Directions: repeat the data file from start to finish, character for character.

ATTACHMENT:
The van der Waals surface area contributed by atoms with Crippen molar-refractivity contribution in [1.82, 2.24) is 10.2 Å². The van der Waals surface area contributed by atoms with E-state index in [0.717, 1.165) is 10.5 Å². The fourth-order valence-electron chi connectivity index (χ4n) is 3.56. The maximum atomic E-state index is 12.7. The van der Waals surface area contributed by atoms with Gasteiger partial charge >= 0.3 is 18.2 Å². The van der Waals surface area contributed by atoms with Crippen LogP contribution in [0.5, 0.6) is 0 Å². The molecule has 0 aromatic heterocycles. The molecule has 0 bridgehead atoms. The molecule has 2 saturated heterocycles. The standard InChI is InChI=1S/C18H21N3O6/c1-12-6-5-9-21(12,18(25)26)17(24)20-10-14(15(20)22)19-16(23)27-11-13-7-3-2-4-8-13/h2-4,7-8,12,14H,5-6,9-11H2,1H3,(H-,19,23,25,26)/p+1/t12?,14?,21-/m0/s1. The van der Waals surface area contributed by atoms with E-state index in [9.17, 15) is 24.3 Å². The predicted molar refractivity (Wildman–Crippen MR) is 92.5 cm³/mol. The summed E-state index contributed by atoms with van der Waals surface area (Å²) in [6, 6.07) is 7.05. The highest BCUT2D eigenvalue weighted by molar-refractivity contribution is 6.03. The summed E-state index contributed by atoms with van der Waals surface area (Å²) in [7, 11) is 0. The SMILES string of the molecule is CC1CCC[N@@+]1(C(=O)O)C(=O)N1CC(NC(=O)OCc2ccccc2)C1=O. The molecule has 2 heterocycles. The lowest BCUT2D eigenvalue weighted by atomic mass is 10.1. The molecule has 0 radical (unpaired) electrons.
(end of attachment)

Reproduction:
The van der Waals surface area contributed by atoms with Crippen molar-refractivity contribution in [1.82, 2.24) is 10.2 Å². The van der Waals surface area contributed by atoms with E-state index in [0.717, 1.165) is 10.5 Å². The fourth-order valence-electron chi connectivity index (χ4n) is 3.56. The maximum atomic E-state index is 12.7. The van der Waals surface area contributed by atoms with Gasteiger partial charge >= 0.3 is 18.2 Å². The van der Waals surface area contributed by atoms with Crippen LogP contribution in [0.5, 0.6) is 0 Å². The molecule has 0 aromatic heterocycles. The molecule has 0 bridgehead atoms. The molecule has 2 saturated heterocycles. The standard InChI is InChI=1S/C18H21N3O6/c1-12-6-5-9-21(12,18(25)26)17(24)20-10-14(15(20)22)19-16(23)27-11-13-7-3-2-4-8-13/h2-4,7-8,12,14H,5-6,9-11H2,1H3,(H-,19,23,25,26)/p+1/t12?,14?,21-/m0/s1. The van der Waals surface area contributed by atoms with E-state index in [9.17, 15) is 24.3 Å². The predicted molar refractivity (Wildman–Crippen MR) is 92.5 cm³/mol. The summed E-state index contributed by atoms with van der Waals surface area (Å²) in [6, 6.07) is 7.05. The highest BCUT2D eigenvalue weighted by molar-refractivity contribution is 6.03. The summed E-state index contributed by atoms with van der Waals surface area (Å²) in [7, 11) is 0. The SMILES string of the molecule is CC1CCC[N@@+]1(C(=O)O)C(=O)N1CC(NC(=O)OCc2ccccc2)C1=O. The molecule has 2 heterocycles. The lowest BCUT2D eigenvalue weighted by atomic mass is 10.1. The molecule has 0 radical (unpaired) electrons.